According to the Ministry of Health, Nigerians spend over $1 billion annually on medical tourism abroad. This can be attributed to a lack of confidence in the local healthcare system, accompanied by an increasing death rate during child delivery, inadequate medical equipment, and a lack of emergency services. The practice of outbound medical tourism has been predominantly prevalent among those of elevated status and wealth, as well as top government officials. Other individuals who travel for medical care include those sponsored by organisations.
In response to the growing concerns of outbound medical tourism, the Federal Government of Nigeria has proposed a policy to ban citizens from traveling abroad for medical attention. The policy is expected to be effective from 2017. Subsequently, citizens will be allowed to travel abroad for medical treatment, only if the required facilities are not available in the country.
The government has initiated plans to implement a three-point strategic approach including the National Health Agenda (NHA), the National Health Gazette (NHG), and the National Health Act to boost the local health sector and reduce outbound medical tourism practices. Apart from this, the government is also planning to extend access to universal health insurance through the National Health Insurance (NHI) scheme, targeting at least 40 million Nigerians in 2016.
The Federal Government has partnered with the Akwa Ibom Government to supervise the operations of the Ibom Specialist Hospital at Uyo. Conversion of the Diagnostic Centre to a Laser Fever Diagnostic Centre, and construction of an Emergency Operation Centre (EOC) at Ikot Ekpene, has been proposed to moderate the pressure on the University of Uyo Teaching Hospital (UUTH). In June 2016, the Lagos Chamber of Commerce & Industry (LCCI) inaugurated the Medical, Pharmaceutical and Allied Services Group to improve health concerns and related services in Nigeria.
Indian doctors and medical experts are supporting the Nigerian Government to stop outbound medical tourism in the country. Knowledge sharing and training programs are being conducted in different hospitals to educate Nigerian doctors on the latest technology and trends in the field of medicine. This, in turn, will facilitate the treatment of patients locally. The Apollo Specialty Hospital in India is collaborating with the Nigerian Government to launch its branch in Nigeria with a view to encourage inbound medical tourism in the country. The Primus International Super Specialty Hospital has been opened at Abuja with a provision of 120 beds. Other hospitals are also moving in to establish a network of world-class health centres in Nigeria.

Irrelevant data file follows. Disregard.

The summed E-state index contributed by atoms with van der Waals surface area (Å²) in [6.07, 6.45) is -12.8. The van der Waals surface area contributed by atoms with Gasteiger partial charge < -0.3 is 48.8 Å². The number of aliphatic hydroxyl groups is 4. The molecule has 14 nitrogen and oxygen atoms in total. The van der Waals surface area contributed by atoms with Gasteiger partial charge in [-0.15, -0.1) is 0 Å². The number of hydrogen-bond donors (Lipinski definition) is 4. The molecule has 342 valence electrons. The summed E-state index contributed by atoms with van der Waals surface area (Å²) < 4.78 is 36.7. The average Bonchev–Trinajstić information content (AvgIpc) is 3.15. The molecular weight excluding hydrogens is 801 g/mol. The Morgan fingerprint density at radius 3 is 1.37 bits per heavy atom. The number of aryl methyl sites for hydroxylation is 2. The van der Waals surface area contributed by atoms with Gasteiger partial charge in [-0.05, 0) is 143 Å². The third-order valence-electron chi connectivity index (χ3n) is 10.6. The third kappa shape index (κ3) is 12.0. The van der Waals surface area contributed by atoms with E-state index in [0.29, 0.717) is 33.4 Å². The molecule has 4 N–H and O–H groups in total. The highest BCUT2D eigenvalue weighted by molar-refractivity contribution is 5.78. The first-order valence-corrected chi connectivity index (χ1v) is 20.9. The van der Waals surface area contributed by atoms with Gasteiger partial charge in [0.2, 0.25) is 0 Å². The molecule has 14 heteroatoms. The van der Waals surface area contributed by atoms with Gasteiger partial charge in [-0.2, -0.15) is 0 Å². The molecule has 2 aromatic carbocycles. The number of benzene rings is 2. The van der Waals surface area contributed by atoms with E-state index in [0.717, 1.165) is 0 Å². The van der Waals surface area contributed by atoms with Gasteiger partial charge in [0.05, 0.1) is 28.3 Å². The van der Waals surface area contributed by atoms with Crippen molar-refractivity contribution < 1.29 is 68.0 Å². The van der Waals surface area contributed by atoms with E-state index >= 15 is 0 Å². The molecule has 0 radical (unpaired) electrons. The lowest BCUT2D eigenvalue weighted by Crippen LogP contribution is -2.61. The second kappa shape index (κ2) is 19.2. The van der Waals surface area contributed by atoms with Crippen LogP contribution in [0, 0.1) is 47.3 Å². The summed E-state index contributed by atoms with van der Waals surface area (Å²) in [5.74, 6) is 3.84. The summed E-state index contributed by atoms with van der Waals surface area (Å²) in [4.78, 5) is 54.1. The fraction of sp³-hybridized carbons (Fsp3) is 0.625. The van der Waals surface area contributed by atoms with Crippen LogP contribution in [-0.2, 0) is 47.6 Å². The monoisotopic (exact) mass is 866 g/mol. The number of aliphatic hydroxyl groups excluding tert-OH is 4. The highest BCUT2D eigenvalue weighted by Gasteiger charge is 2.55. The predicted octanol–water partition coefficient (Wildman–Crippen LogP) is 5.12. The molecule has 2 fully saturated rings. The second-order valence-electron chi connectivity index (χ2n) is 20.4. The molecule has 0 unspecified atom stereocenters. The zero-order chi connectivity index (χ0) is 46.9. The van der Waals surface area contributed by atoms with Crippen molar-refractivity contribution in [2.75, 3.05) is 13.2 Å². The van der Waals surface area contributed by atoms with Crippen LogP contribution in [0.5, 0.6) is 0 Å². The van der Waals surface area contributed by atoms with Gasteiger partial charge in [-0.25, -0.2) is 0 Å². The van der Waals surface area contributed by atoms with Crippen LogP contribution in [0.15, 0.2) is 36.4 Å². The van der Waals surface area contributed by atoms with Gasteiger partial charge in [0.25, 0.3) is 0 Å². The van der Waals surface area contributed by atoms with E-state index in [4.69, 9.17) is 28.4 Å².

Some essential steps that can assist with increasing inbound medical tourism include:
- Introduction of strategies to establish an effective local presence with enhanced investments in local healthcare facilities
- Attract tourist attention by offering college and other educational scholarships
- Effective communication services to reach targeted areas in the country
- Deliver transparent costs to remain competitive in the global health industry
- Efficient and local-friendly visa services
- High-quality treatment facilities
- Improved post treatment services
While in the past, Nigeria recorded an inherent trend for foreign medical facilities, it is now expected to show a promising shift with increased private sector participation and government’s focus on establishing tertiary health facilities in the country. With the implementation of the above mentioned strategies, the country is expected to emerge as a destination with more cost-effective and advanced healthcare facilities in the near future.